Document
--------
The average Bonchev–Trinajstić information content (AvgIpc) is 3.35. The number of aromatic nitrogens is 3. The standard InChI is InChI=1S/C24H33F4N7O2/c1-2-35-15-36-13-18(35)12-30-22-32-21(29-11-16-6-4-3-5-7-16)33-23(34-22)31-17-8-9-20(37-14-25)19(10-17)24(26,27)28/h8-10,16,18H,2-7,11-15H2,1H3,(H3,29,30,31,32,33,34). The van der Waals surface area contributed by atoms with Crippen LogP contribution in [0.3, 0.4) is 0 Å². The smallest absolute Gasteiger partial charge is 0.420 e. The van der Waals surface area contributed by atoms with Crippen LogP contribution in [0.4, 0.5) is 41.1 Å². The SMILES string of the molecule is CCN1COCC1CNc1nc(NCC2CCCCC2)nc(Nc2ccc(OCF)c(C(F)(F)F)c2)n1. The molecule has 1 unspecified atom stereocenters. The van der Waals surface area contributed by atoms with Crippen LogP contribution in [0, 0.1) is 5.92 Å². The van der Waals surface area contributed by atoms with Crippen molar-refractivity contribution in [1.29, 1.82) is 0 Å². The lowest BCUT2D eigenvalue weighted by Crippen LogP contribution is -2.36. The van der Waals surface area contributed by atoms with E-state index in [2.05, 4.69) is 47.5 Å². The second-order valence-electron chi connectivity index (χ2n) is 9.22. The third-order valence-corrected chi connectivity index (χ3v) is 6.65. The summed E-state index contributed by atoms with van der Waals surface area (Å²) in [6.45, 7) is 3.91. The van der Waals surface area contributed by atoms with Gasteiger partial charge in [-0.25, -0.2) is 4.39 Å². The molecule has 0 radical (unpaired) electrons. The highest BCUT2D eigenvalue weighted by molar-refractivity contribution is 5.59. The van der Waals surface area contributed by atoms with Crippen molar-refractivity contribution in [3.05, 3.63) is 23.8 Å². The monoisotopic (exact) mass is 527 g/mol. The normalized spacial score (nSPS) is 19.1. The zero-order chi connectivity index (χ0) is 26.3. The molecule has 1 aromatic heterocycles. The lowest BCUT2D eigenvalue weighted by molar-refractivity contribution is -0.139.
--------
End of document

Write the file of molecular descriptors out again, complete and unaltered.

The average Bonchev–Trinajstić information content (AvgIpc) is 3.35. The number of aromatic nitrogens is 3. The standard InChI is InChI=1S/C24H33F4N7O2/c1-2-35-15-36-13-18(35)12-30-22-32-21(29-11-16-6-4-3-5-7-16)33-23(34-22)31-17-8-9-20(37-14-25)19(10-17)24(26,27)28/h8-10,16,18H,2-7,11-15H2,1H3,(H3,29,30,31,32,33,34). The van der Waals surface area contributed by atoms with Crippen LogP contribution in [0.3, 0.4) is 0 Å². The smallest absolute Gasteiger partial charge is 0.420 e. The van der Waals surface area contributed by atoms with Crippen LogP contribution in [0.4, 0.5) is 41.1 Å². The SMILES string of the molecule is CCN1COCC1CNc1nc(NCC2CCCCC2)nc(Nc2ccc(OCF)c(C(F)(F)F)c2)n1. The molecule has 1 unspecified atom stereocenters. The van der Waals surface area contributed by atoms with Crippen LogP contribution in [0, 0.1) is 5.92 Å². The van der Waals surface area contributed by atoms with Crippen molar-refractivity contribution in [1.29, 1.82) is 0 Å². The lowest BCUT2D eigenvalue weighted by Crippen LogP contribution is -2.36. The van der Waals surface area contributed by atoms with E-state index in [2.05, 4.69) is 47.5 Å². The second-order valence-electron chi connectivity index (χ2n) is 9.22. The third-order valence-corrected chi connectivity index (χ3v) is 6.65. The summed E-state index contributed by atoms with van der Waals surface area (Å²) in [6.45, 7) is 3.91. The van der Waals surface area contributed by atoms with Gasteiger partial charge in [-0.25, -0.2) is 4.39 Å². The molecule has 0 radical (unpaired) electrons. The highest BCUT2D eigenvalue weighted by molar-refractivity contribution is 5.59. The van der Waals surface area contributed by atoms with Crippen molar-refractivity contribution in [3.05, 3.63) is 23.8 Å². The monoisotopic (exact) mass is 527 g/mol. The normalized spacial score (nSPS) is 19.1. The zero-order chi connectivity index (χ0) is 26.3. The molecule has 1 aromatic heterocycles. The lowest BCUT2D eigenvalue weighted by molar-refractivity contribution is -0.139.